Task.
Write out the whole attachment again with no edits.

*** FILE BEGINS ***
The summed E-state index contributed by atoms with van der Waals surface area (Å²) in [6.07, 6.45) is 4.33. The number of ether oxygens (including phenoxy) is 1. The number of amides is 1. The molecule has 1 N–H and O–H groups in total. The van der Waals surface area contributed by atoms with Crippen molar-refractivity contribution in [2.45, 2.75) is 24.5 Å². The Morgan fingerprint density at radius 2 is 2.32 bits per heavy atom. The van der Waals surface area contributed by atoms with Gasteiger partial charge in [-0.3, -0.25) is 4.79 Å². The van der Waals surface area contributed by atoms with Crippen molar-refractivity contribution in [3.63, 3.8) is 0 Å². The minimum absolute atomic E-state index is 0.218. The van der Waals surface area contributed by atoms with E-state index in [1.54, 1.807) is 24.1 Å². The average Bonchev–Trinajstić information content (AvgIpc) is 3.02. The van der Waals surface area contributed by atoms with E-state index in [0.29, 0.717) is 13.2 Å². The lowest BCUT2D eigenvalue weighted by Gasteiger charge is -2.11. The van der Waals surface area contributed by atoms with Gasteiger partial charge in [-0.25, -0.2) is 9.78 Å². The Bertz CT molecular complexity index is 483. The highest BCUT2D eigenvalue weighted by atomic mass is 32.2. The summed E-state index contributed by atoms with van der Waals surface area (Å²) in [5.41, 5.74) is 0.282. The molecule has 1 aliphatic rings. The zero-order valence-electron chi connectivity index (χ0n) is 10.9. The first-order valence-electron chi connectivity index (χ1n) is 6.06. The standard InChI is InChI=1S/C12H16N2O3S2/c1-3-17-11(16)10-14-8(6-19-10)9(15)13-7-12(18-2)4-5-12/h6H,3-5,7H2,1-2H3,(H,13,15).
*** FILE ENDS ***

The summed E-state index contributed by atoms with van der Waals surface area (Å²) in [6.07, 6.45) is 4.33. The number of ether oxygens (including phenoxy) is 1. The number of amides is 1. The molecule has 1 N–H and O–H groups in total. The van der Waals surface area contributed by atoms with Crippen molar-refractivity contribution in [2.45, 2.75) is 24.5 Å². The Morgan fingerprint density at radius 2 is 2.32 bits per heavy atom. The van der Waals surface area contributed by atoms with Gasteiger partial charge in [-0.3, -0.25) is 4.79 Å². The van der Waals surface area contributed by atoms with Crippen molar-refractivity contribution in [3.63, 3.8) is 0 Å². The minimum absolute atomic E-state index is 0.218. The van der Waals surface area contributed by atoms with E-state index in [1.54, 1.807) is 24.1 Å². The average Bonchev–Trinajstić information content (AvgIpc) is 3.02. The van der Waals surface area contributed by atoms with E-state index in [0.29, 0.717) is 13.2 Å². The lowest BCUT2D eigenvalue weighted by Gasteiger charge is -2.11. The van der Waals surface area contributed by atoms with Gasteiger partial charge in [-0.25, -0.2) is 9.78 Å². The Bertz CT molecular complexity index is 483. The highest BCUT2D eigenvalue weighted by atomic mass is 32.2. The summed E-state index contributed by atoms with van der Waals surface area (Å²) in [5.41, 5.74) is 0.282. The molecule has 1 aliphatic rings. The zero-order valence-electron chi connectivity index (χ0n) is 10.9. The first-order valence-electron chi connectivity index (χ1n) is 6.06. The standard InChI is InChI=1S/C12H16N2O3S2/c1-3-17-11(16)10-14-8(6-19-10)9(15)13-7-12(18-2)4-5-12/h6H,3-5,7H2,1-2H3,(H,13,15).